Edtharan: a neutrino changing into another type of neutrino involves some motion. I say this with confidence because I actually know what a neutrino is. I'm sorry but I find the rest of your very long post somewhat confusing. Please can you raise succinct points.

  9. If the universe consisted of two objects and two objects alone, separated by some distance, we could hold a concept of space. But if those objects do not move, we can hold no concept of time. When those objects do move, then and only then can we conceive of time, for it is not space and time that are cofounded, it is motion and time that are cofounded.


    Sorry Edtharan, but the interval between events is measured in terms of other events, and the interval between those events is measured in terms of other events. Eventually there are no more events, merely intervals. These intervals are frozen timeless moments. In a universe that is totally frozen with no events, including events within the mechanism of observation, the concept of time can not apply. We require events, not frozen timeless intervals to mark out time. The events are not “in” time, the time is in the events. Time is merely the measure of events, or change, or motion, measured against some other events, or change, or motion. You don’t need time to have motion, you need motion to have time.

  10. Some of you may recall that I've been writing a scientific paper, which I hope will be taken seriously. Within it I use the words "dispels many former mysteries". I hope I do so - I cover a large number of matters to varying degrees, ranging from mass and charge through particles and The Standard Model, all the way to the expansion of the universe, dark energy, and dark matter.


    The paper is now complete, and I am happy with it. But as a last sweep, I thought it might be worthwhile if I ask this:


    Can anybody name some "mysteries of physics" that I can take a look at?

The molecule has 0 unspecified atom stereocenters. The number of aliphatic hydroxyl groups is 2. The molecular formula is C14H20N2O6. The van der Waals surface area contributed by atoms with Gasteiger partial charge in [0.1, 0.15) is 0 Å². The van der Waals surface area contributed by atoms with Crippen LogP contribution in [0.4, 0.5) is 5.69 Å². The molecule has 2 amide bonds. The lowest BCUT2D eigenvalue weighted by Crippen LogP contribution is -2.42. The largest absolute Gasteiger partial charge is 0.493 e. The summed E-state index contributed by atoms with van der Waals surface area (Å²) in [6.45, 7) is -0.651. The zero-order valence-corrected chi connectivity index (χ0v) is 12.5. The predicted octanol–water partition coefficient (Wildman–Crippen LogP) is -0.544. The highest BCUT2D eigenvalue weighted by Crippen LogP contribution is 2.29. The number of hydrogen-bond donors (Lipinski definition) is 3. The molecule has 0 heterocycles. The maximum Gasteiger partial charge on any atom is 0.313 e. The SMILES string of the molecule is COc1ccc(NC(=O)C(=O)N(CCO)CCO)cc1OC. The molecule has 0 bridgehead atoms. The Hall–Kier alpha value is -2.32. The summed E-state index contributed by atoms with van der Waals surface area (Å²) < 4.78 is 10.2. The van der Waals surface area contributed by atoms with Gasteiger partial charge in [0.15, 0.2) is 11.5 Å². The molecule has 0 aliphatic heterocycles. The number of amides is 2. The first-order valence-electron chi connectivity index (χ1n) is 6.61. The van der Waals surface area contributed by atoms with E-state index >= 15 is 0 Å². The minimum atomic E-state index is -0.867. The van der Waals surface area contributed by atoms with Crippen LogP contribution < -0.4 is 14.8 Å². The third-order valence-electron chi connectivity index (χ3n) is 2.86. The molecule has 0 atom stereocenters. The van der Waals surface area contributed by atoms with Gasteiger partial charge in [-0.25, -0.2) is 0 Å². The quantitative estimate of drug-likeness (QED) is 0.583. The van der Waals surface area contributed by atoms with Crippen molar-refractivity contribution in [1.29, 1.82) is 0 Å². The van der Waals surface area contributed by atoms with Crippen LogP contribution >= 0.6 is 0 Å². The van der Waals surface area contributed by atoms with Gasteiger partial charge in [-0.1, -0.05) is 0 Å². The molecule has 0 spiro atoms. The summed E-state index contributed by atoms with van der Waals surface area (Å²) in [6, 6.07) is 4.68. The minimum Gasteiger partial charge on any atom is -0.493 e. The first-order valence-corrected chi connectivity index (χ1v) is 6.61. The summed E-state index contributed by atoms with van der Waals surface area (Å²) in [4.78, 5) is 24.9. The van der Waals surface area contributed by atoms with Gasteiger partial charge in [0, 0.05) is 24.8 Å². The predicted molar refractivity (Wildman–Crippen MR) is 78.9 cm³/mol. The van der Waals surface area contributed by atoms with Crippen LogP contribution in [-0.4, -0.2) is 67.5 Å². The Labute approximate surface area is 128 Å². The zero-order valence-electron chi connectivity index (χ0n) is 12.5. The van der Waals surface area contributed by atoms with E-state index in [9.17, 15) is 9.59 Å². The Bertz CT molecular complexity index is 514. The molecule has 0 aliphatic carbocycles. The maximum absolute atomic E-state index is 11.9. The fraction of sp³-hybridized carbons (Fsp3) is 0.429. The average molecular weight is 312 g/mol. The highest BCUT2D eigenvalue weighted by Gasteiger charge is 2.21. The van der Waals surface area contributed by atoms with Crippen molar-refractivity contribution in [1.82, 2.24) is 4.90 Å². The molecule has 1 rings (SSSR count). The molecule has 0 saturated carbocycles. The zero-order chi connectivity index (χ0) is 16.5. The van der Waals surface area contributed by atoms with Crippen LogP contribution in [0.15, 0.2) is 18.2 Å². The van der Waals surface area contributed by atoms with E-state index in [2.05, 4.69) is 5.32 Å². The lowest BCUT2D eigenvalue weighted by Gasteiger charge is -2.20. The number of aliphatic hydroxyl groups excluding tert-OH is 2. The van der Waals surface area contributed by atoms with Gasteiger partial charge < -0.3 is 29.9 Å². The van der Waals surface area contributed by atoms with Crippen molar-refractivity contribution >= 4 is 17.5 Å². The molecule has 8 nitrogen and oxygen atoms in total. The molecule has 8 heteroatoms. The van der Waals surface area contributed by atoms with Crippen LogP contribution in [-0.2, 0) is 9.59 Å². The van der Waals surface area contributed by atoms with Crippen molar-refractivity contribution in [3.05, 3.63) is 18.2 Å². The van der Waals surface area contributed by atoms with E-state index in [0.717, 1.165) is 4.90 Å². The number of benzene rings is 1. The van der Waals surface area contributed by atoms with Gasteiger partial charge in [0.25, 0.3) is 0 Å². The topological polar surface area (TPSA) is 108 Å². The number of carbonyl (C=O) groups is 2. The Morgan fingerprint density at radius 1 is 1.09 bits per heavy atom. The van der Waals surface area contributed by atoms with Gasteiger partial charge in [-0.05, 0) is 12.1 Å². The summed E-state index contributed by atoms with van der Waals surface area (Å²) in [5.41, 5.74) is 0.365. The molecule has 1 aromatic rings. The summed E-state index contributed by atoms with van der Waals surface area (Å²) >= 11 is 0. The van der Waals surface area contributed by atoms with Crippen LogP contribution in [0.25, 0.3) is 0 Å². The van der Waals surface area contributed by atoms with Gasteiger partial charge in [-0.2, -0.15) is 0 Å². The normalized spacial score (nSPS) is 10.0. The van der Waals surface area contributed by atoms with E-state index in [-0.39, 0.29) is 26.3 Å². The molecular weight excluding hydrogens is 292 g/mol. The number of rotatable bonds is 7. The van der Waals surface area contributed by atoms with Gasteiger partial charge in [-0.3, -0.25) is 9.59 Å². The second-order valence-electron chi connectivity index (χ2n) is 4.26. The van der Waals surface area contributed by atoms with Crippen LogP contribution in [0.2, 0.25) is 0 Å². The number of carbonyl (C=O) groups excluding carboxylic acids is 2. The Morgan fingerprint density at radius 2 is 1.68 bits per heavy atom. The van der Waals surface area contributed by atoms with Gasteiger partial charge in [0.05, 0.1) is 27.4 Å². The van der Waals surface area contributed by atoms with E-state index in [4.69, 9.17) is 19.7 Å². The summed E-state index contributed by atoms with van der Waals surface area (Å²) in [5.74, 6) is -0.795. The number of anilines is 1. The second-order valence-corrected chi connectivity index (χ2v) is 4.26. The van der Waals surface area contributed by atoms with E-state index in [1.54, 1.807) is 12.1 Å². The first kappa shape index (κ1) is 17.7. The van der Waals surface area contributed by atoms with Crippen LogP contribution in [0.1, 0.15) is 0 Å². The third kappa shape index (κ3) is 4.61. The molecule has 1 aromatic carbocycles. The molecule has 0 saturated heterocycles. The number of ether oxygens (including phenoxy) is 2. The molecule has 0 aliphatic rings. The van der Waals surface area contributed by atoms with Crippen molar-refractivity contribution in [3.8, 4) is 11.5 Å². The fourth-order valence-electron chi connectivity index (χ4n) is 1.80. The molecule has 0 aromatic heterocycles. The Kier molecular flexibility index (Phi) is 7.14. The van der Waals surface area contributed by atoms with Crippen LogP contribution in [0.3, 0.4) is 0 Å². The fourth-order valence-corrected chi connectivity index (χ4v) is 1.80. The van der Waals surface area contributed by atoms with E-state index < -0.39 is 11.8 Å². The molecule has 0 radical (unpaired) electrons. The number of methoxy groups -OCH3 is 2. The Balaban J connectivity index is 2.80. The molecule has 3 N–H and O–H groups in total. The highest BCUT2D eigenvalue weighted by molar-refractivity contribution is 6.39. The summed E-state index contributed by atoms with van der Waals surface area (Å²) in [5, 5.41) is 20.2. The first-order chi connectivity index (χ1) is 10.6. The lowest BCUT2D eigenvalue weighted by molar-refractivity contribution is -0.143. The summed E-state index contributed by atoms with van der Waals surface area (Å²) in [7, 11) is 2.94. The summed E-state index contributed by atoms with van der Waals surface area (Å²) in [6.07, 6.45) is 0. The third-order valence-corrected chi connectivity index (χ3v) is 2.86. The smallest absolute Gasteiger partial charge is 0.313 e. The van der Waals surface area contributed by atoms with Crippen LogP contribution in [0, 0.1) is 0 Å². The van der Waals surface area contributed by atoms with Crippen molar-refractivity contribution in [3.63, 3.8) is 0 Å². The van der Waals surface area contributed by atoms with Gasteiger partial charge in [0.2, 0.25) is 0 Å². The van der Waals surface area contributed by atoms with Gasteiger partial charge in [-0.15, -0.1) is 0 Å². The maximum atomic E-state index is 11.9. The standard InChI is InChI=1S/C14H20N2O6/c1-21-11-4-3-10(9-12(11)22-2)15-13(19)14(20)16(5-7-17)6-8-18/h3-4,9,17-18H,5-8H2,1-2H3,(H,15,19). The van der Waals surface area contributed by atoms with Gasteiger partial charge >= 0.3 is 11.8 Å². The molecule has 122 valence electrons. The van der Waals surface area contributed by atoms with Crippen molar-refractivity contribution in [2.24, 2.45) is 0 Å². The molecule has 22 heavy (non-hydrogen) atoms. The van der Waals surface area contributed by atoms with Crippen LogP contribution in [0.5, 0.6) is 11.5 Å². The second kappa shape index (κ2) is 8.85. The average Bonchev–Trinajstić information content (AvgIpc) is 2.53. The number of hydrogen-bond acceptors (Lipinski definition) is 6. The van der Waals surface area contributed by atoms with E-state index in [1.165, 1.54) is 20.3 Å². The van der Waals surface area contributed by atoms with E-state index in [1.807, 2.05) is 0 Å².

11. Because of the method I employed to derive that deep equivalence. This was my starting point:


    About a hundred years later in 1784 the first person to cotton on to black holes was John Michell. He was a geologist but had other interests, like inventing the apparatus for measuring the mass of the earth. He calculated that if a star was five hundred times bigger than the sun, an object falling towards it from an infinite height would end up going as fast as light, so: “all light emitted by such a body would be made to return towards it by its own proper gravity”.
  12. Well written, thank you. I disagree when you say space is fundamental while time is not, I think they are both non-fundamental.


    IMO the basic concept is an event (not necessarily motion as you seem to have). Two events may happen at the same time or one may happen after another and they may happen at the same point or they may happen separately. These are fundamental things while everything else, including space and time, are invented by man. One uses time to deal with events that happen one after another and space to classify events that do not occur at the same place.


    Are space and time different? Sure. Is it 3+1 not 4? Yes. But is space any more fundamental than time? No, I don't think so. They are equally non-fundamental.